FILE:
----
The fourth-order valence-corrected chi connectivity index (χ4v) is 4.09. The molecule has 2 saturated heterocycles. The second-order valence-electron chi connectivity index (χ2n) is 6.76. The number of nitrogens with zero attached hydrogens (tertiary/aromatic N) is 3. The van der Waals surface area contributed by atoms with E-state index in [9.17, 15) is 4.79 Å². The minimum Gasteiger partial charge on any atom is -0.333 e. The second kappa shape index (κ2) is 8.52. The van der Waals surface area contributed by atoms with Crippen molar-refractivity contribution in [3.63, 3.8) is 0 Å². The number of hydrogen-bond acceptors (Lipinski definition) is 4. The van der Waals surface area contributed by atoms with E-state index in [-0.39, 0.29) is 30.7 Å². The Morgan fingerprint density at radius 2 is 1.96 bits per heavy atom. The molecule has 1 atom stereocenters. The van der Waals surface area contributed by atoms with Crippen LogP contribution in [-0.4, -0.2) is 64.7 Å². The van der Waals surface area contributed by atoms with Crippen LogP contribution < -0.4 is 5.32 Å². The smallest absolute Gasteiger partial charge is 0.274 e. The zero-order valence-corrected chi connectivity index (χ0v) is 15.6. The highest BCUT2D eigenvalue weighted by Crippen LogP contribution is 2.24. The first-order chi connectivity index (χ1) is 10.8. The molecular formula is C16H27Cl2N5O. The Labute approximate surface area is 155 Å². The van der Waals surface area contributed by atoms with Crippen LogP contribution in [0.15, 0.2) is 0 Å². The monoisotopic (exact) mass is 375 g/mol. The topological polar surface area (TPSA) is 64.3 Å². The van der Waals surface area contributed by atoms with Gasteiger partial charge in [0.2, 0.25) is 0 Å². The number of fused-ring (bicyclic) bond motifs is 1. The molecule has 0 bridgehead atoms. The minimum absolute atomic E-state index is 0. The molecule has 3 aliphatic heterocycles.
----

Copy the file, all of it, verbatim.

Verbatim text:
The fourth-order valence-corrected chi connectivity index (χ4v) is 4.09. The molecule has 2 saturated heterocycles. The second-order valence-electron chi connectivity index (χ2n) is 6.76. The number of nitrogens with zero attached hydrogens (tertiary/aromatic N) is 3. The van der Waals surface area contributed by atoms with E-state index in [9.17, 15) is 4.79 Å². The minimum Gasteiger partial charge on any atom is -0.333 e. The second kappa shape index (κ2) is 8.52. The van der Waals surface area contributed by atoms with Crippen molar-refractivity contribution in [3.63, 3.8) is 0 Å². The number of hydrogen-bond acceptors (Lipinski definition) is 4. The van der Waals surface area contributed by atoms with E-state index in [-0.39, 0.29) is 30.7 Å². The Morgan fingerprint density at radius 2 is 1.96 bits per heavy atom. The molecule has 1 atom stereocenters. The van der Waals surface area contributed by atoms with Crippen LogP contribution in [-0.4, -0.2) is 64.7 Å². The van der Waals surface area contributed by atoms with Crippen LogP contribution < -0.4 is 5.32 Å². The smallest absolute Gasteiger partial charge is 0.274 e. The zero-order valence-corrected chi connectivity index (χ0v) is 15.6. The highest BCUT2D eigenvalue weighted by Crippen LogP contribution is 2.24. The first-order chi connectivity index (χ1) is 10.8. The molecular formula is C16H27Cl2N5O. The Labute approximate surface area is 155 Å². The van der Waals surface area contributed by atoms with Crippen LogP contribution in [0.15, 0.2) is 0 Å². The monoisotopic (exact) mass is 375 g/mol. The topological polar surface area (TPSA) is 64.3 Å². The van der Waals surface area contributed by atoms with Gasteiger partial charge in [0.2, 0.25) is 0 Å². The number of fused-ring (bicyclic) bond motifs is 1. The molecule has 0 bridgehead atoms. The minimum absolute atomic E-state index is 0. The molecule has 3 aliphatic heterocycles.